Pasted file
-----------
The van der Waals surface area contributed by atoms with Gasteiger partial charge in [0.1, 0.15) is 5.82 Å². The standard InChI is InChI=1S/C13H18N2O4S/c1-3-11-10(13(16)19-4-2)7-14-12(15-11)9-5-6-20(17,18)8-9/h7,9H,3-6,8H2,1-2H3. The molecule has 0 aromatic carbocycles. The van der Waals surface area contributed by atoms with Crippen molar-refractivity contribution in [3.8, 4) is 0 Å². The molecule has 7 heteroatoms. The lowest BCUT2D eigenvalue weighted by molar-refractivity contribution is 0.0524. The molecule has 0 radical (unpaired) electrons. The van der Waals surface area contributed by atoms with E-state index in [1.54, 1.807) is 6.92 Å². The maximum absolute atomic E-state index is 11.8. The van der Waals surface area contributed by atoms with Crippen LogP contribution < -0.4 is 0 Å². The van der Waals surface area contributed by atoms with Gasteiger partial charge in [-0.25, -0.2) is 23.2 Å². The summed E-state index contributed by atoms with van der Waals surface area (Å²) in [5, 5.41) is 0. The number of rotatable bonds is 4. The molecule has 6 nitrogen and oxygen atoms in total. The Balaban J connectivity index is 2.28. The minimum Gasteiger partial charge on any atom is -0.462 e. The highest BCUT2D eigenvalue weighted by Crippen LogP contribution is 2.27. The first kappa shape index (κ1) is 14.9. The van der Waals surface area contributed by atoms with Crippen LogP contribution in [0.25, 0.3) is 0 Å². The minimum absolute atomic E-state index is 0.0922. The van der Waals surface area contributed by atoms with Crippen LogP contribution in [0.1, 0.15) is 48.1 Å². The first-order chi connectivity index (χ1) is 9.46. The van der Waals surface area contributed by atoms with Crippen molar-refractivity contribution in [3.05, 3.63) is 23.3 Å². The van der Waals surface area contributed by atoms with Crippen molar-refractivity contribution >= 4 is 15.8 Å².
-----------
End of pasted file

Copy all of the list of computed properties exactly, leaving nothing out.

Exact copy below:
The van der Waals surface area contributed by atoms with Gasteiger partial charge in [0.1, 0.15) is 5.82 Å². The standard InChI is InChI=1S/C13H18N2O4S/c1-3-11-10(13(16)19-4-2)7-14-12(15-11)9-5-6-20(17,18)8-9/h7,9H,3-6,8H2,1-2H3. The molecule has 0 aromatic carbocycles. The van der Waals surface area contributed by atoms with Crippen molar-refractivity contribution in [3.8, 4) is 0 Å². The molecule has 7 heteroatoms. The lowest BCUT2D eigenvalue weighted by molar-refractivity contribution is 0.0524. The molecule has 0 radical (unpaired) electrons. The van der Waals surface area contributed by atoms with E-state index in [1.54, 1.807) is 6.92 Å². The maximum absolute atomic E-state index is 11.8. The van der Waals surface area contributed by atoms with Crippen LogP contribution < -0.4 is 0 Å². The van der Waals surface area contributed by atoms with Gasteiger partial charge in [-0.25, -0.2) is 23.2 Å². The summed E-state index contributed by atoms with van der Waals surface area (Å²) in [5, 5.41) is 0. The number of rotatable bonds is 4. The molecule has 6 nitrogen and oxygen atoms in total. The Balaban J connectivity index is 2.28. The minimum Gasteiger partial charge on any atom is -0.462 e. The highest BCUT2D eigenvalue weighted by Crippen LogP contribution is 2.27. The first kappa shape index (κ1) is 14.9. The van der Waals surface area contributed by atoms with Crippen LogP contribution in [0.25, 0.3) is 0 Å². The minimum absolute atomic E-state index is 0.0922. The van der Waals surface area contributed by atoms with Crippen LogP contribution in [0.1, 0.15) is 48.1 Å². The first-order chi connectivity index (χ1) is 9.46. The van der Waals surface area contributed by atoms with Crippen molar-refractivity contribution in [3.05, 3.63) is 23.3 Å². The van der Waals surface area contributed by atoms with Crippen molar-refractivity contribution >= 4 is 15.8 Å².